lower than expected demand for our products
 
  inability to provide adequate supply of our products
 
  changes in the government’s or private payors’ reimbursement policies for our products
 
  changes in wholesaler buying patterns
 
  increased competition from new or existing products

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  fluctuations in foreign currency exchange rates
 
  changes in our product pricing strategies

          Of these, we would only have control over changes in our product pricing strategies and, of course, there may be other factors that affect our revenues in any given period.

We have grown rapidly, and if we fail to adequately manage that growth our business could be adversely impacted.

          We have had an aggressive growth plan that has included substantial and increasing investments in research and development, sales and marketing, and facilities. We plan to continue to grow and our plan has a number of risks, some of which we cannot control. For example:

  we will need to generate higher revenues to cover a higher level of operating expenses, and our ability to do so may depend on factors that we do not control
 
  we will need to assimilate a large number of new employees
 
  we will need to manage complexities associated with a larger and faster growing organization
 
  we will need to accurately anticipate demand for the products we manufacture and maintain adequate manufacturing capacity, and our ability to do so may depend on factors that we do not control

          Of course, there may be other risks and we cannot guarantee that we will be able to successfully manage these or other risks.

          Our stock price is volatile, which could adversely affect your investment.

          Our stock price, like that of other biotechnology companies, is highly volatile. For example, in the fifty-two weeks prior to March 31, 2004, the trading price of our common stock has ranged from a high of $72.37 per share to a low of $56.76 per share. Our stock price may be affected by a number of factors, such as:

  clinical trial results
 
  adverse developments regarding the safety or efficacy of our products
 
  actual or anticipated product supply constraints
 
  product development announcements by us or our competitors
 
  regulatory matters
 
  announcements in the scientific and research community
 
  intellectual property and legal matters

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  changes in reimbursement policies or medical practices
 
  broader industry and market trends unrelated to our performance

          In addition, if our revenues, earnings or other financial results in any period fail to meet the investment community’s expectations, there could be an immediate adverse impact on our stock price.

Our corporate compliance program cannot guarantee that we are in compliance with all potentially applicable federal and state regulations.

          The development, manufacturing, distribution, pricing, sales, and reimbursement of our products, together with our general operations, is subject to extensive federal and state regulation. See “—Our current products and products in development cannot be sold if we do not obtain and maintain regulatory approval.” and “—We may be required to perform additional clinical trials or change the labeling of our products if we or others identify side effects after our products are on the market.” While we have developed and instituted a corporate compliance program based on current best practices, we cannot assure you that we or our employees are or will be in compliance with all potentially applicable federal and state regulations. If we fail to comply with any of these regulations a range of actions could result, including, but not limited to, the termination of clinical trials, the failure to approve a product candidate, restrictions on our products or manufacturing processes, including withdrawal of our products from the market, significant fines, or other sanctions or litigation.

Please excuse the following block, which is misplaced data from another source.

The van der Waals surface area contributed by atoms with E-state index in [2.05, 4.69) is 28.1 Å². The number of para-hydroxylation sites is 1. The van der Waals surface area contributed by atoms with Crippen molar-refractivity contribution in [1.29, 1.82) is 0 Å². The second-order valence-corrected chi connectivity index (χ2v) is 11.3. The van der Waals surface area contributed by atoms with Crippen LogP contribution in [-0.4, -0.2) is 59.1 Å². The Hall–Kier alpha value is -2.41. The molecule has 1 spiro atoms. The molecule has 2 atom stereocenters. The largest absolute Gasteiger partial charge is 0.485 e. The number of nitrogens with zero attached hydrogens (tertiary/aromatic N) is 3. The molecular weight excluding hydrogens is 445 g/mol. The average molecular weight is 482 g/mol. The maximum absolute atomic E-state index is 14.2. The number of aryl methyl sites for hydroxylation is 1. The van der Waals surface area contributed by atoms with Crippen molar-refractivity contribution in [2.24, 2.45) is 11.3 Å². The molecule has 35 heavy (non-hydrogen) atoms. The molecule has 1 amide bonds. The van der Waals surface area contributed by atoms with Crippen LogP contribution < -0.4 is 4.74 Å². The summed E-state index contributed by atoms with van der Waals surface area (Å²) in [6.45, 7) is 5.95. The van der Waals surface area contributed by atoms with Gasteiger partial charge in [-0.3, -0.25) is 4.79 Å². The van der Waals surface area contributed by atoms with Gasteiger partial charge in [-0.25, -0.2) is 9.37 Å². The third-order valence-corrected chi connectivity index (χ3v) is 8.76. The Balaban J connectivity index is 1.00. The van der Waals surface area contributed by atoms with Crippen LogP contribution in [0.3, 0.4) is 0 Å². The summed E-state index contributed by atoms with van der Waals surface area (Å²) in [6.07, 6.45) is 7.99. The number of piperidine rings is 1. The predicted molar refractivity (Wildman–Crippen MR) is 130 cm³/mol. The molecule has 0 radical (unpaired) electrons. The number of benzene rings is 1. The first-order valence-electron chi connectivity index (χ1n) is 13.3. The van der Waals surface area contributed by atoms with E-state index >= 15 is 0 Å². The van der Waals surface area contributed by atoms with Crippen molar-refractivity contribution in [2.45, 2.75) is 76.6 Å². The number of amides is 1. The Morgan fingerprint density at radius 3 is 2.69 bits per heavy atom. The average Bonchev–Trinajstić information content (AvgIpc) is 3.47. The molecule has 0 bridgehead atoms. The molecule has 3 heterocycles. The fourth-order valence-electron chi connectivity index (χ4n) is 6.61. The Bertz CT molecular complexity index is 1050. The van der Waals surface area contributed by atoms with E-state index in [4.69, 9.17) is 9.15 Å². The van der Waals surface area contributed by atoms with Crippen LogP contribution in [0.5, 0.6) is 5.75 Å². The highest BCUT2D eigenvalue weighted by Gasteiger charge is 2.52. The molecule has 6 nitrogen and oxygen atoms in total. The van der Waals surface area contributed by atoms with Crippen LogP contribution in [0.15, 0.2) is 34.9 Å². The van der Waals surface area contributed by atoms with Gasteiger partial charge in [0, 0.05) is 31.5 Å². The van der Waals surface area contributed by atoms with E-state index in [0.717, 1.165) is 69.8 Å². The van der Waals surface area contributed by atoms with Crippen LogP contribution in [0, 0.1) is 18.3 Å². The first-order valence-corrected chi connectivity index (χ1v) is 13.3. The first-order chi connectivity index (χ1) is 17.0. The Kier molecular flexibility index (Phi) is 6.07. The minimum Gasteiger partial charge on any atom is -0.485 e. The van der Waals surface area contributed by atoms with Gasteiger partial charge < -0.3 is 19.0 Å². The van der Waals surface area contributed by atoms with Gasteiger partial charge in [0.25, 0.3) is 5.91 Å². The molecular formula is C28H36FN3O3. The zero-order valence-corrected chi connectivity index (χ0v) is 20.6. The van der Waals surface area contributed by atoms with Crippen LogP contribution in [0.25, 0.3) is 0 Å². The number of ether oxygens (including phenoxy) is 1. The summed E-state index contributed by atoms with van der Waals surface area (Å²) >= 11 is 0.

Our marketing of ENBREL® will be dependent in part upon Wyeth.

          Under a co-promotion agreement, we and Wyeth market and sell ENBREL® in the United States and Canada. A management committee comprised of an equal number of representatives from us and Wyeth is responsible for overseeing the marketing and sales of ENBREL®: including strategic planning, the approval of an annual marketing plan, product pricing, and the establishment of a brand team. The brand team, with equal representation from us and Wyeth, will prepare and implement the annual marketing plan, which includes a minimum level of financial and sales personnel commitment from each party, and is responsible for all sales activities. If Wyeth fails to market ENBREL® effectively or if we and Wyeth fail to coordinate our efforts effectively, our sales of ENBREL® may be adversely affected.

Guidelines and recommendations published by various organizations can reduce the use of our products.